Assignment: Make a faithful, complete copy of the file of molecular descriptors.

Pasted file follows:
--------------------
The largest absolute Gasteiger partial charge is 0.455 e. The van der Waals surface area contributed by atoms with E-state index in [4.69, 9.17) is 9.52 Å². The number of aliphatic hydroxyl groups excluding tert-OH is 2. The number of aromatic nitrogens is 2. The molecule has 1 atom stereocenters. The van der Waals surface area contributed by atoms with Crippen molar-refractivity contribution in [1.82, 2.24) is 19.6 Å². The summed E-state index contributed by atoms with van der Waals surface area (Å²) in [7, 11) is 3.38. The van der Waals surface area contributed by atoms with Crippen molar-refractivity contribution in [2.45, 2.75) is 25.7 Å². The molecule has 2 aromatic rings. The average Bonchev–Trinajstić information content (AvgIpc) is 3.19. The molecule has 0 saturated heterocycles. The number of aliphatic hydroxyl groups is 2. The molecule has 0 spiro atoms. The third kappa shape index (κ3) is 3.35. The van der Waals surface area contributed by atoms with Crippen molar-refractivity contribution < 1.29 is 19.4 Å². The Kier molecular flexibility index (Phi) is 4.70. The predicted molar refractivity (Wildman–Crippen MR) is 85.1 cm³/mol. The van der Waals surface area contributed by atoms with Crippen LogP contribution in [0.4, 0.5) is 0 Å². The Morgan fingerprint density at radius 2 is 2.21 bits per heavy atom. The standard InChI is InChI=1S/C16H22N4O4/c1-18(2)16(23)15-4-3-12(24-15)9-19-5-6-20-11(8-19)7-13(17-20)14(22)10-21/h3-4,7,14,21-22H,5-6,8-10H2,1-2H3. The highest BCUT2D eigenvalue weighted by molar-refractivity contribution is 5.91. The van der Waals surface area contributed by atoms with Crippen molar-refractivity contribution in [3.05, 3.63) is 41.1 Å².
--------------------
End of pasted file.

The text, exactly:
The largest absolute Gasteiger partial charge is 0.455 e. The van der Waals surface area contributed by atoms with E-state index in [4.69, 9.17) is 9.52 Å². The number of aliphatic hydroxyl groups excluding tert-OH is 2. The number of aromatic nitrogens is 2. The molecule has 1 atom stereocenters. The van der Waals surface area contributed by atoms with Crippen molar-refractivity contribution in [1.82, 2.24) is 19.6 Å². The summed E-state index contributed by atoms with van der Waals surface area (Å²) in [7, 11) is 3.38. The van der Waals surface area contributed by atoms with Crippen molar-refractivity contribution in [2.45, 2.75) is 25.7 Å². The molecule has 2 aromatic rings. The average Bonchev–Trinajstić information content (AvgIpc) is 3.19. The molecule has 0 saturated heterocycles. The number of aliphatic hydroxyl groups is 2. The molecule has 0 spiro atoms. The third kappa shape index (κ3) is 3.35. The van der Waals surface area contributed by atoms with Crippen molar-refractivity contribution < 1.29 is 19.4 Å². The Kier molecular flexibility index (Phi) is 4.70. The predicted molar refractivity (Wildman–Crippen MR) is 85.1 cm³/mol. The van der Waals surface area contributed by atoms with Crippen LogP contribution in [0.4, 0.5) is 0 Å². The Morgan fingerprint density at radius 2 is 2.21 bits per heavy atom. The standard InChI is InChI=1S/C16H22N4O4/c1-18(2)16(23)15-4-3-12(24-15)9-19-5-6-20-11(8-19)7-13(17-20)14(22)10-21/h3-4,7,14,21-22H,5-6,8-10H2,1-2H3. The highest BCUT2D eigenvalue weighted by molar-refractivity contribution is 5.91. The van der Waals surface area contributed by atoms with Crippen molar-refractivity contribution in [3.05, 3.63) is 41.1 Å².